When they got older more humanized stories became appropriate so they would not ever confuse me with George Washington, Joseph Smith or Spencer W. Kimball.
I shared what it was like the first time I kissed a girl.
… the time my cousin took me across the tracks to an old turkey barn where we smoked our first cigarette and then how I went home at 11:00 o’clock in the morning to brush my teeth. (My mother did not by my explanation for why I decided to practice good dental hygiene in the middle of the day.)
As they grew older, I felt more honestly bolder.
I actually confessed to stealing cigarettes from my grandfather’s pool hall cause I had no money to buy any and now that I was fully addicted to tobacco I had to take desperate measures.
Although when the time came to express my father’s concerns for my daughters and son as a man who was once a red-blooded, hot-blooded male, I limited it to a confession and explanation about how I felt, what I thought about most of the time, and what it was like to attempt discipline and self-control in our cultural context as Mormons.
There was no need for detailed blow-by-blow fumbling around in the back seats of cars or behind the church during and after MIA.
I especially felt safe telling them I was arrested once for stealing pumpkins from an Albertsons in Pocatello on Halloween when I was a Freshman at ISU.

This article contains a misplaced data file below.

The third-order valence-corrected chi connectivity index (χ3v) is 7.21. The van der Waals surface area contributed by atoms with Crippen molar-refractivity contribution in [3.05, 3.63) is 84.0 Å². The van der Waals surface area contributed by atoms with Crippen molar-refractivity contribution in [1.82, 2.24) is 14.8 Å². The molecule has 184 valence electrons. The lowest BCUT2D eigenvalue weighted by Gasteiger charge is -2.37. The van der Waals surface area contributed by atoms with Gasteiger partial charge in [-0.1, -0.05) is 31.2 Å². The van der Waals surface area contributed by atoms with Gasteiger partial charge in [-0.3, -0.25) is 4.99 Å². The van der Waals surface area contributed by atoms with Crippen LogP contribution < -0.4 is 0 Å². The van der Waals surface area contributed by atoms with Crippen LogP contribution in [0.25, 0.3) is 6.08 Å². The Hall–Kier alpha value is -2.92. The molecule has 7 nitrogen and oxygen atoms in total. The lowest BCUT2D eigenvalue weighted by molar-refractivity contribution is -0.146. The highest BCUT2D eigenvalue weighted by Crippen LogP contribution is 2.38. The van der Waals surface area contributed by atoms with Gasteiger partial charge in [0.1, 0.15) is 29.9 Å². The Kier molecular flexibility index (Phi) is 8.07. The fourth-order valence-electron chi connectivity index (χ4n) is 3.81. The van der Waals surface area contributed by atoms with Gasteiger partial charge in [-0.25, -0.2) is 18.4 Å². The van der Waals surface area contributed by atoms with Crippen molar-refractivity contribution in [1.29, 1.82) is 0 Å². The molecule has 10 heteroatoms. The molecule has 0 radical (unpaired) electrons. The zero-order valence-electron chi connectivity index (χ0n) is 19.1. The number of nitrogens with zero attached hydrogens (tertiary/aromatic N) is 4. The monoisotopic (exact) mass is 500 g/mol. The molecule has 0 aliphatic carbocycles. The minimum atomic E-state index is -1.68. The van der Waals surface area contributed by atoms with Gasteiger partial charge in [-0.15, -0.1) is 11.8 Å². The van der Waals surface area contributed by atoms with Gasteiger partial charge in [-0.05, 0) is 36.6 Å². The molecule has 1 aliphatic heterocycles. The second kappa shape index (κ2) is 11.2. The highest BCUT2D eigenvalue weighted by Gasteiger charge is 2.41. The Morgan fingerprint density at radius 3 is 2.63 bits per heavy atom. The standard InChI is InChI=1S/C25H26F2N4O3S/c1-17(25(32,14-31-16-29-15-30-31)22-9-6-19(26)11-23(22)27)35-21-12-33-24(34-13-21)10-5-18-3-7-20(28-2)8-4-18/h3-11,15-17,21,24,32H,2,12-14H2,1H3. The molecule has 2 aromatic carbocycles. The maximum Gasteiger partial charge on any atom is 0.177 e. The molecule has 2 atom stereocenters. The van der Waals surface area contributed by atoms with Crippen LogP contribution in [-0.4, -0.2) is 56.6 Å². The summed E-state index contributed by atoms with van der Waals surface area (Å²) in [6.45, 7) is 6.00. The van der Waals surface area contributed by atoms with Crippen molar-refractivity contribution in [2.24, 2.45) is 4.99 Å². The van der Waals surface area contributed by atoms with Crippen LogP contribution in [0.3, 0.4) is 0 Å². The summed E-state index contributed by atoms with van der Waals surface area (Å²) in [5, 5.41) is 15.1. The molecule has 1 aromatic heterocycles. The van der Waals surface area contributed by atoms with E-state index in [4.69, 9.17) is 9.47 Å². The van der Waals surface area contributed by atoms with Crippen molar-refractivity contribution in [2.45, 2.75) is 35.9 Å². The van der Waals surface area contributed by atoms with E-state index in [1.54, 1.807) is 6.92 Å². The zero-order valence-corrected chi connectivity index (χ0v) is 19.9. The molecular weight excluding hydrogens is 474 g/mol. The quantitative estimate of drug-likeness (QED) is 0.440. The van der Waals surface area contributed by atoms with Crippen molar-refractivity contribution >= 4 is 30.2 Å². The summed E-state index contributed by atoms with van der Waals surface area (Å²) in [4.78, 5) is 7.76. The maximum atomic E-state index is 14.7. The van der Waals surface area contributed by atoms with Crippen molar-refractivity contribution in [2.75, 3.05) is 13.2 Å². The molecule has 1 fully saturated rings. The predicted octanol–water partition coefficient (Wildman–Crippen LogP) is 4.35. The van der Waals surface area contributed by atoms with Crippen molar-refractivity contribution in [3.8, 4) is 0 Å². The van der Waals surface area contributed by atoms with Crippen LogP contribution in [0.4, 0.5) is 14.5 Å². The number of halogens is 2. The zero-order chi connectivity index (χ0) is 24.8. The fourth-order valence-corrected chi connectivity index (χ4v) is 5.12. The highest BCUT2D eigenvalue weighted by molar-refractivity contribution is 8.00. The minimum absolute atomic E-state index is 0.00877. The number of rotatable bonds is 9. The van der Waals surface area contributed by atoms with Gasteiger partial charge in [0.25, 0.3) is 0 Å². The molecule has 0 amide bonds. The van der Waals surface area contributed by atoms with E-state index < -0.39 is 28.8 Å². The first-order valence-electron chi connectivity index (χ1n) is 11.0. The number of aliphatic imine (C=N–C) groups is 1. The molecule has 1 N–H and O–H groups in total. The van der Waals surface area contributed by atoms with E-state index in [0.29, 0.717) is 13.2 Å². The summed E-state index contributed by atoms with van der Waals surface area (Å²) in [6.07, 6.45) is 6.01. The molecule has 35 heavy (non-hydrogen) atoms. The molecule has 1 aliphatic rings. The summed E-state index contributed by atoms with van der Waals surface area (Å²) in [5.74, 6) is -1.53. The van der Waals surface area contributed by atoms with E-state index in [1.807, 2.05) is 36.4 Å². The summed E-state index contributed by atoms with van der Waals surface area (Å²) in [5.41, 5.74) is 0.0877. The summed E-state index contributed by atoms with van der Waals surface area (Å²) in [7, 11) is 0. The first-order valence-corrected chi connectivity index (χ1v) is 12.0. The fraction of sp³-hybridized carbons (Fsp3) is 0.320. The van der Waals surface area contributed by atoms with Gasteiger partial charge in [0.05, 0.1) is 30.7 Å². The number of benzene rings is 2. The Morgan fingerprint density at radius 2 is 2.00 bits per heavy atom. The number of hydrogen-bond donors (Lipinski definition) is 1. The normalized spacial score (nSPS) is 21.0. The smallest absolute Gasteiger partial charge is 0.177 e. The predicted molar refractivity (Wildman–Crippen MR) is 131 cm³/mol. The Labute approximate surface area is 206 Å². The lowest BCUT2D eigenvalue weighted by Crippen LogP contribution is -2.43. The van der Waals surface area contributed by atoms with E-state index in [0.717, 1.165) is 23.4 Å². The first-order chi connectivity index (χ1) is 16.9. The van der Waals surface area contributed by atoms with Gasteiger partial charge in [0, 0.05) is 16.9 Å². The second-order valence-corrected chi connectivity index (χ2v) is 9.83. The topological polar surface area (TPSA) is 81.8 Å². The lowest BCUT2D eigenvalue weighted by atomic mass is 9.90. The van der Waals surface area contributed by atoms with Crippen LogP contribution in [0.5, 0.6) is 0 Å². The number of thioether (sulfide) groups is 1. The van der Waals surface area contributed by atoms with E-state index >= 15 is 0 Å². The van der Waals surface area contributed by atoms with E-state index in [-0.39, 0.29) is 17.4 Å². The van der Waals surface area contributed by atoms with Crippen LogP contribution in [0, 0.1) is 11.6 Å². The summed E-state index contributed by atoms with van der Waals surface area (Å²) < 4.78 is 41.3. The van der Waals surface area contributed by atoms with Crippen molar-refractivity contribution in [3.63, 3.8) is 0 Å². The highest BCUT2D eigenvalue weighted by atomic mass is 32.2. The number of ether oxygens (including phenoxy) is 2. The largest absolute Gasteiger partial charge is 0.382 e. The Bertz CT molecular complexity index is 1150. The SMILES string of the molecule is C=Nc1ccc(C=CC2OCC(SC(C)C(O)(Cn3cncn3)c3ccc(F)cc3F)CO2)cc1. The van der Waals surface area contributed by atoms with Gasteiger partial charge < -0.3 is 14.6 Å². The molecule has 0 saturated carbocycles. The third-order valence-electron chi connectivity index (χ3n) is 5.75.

I was able to comfortably define the repentance that was necessary before I could receive a mission call.
Which included … well I don’t remember confessing to the high school smoking and drinking until they were well into their teens, but then today I am older with selective short-term memory loss and could have spilled the beans to them earlier than I remember.
Although I didn’t talk much about what I was doing in my role as a provider by serving in the military because of the nature of those duties … it was interesting how years later I felt safe in loosening up my lips without endangering national security
… and in sharing what I felt I could share in a personal as well as historical Cold War context and why I took a degree in Russian Studies, I may have inadvertently enhanced the portrait of their father’s life and experience.
Whether or not such was a movement in a more positive direction iis something at which I can only guess.
When things don’t work out in families, I don’t think parents would want to have presented a personal bio so censored and edited that they make of themselves two-dimensional images – even stick figures that look more like the persons stuck on Mormon flannel boards in Primary.
If the children grow up aware of the human-ness and flawed-ness of their parents in an honest way, it becomes more difficult during the teen years when parents are so often seen as rigid, inflexible, judgmental and out of touch with reality and out of touch with their children who are following a natural semi-rebel path from immaturity to maturity.
Oh … and now that they are adults, there are lots of stories I shared and still share with them about my human disaster events – most of which we laugh and joke about now.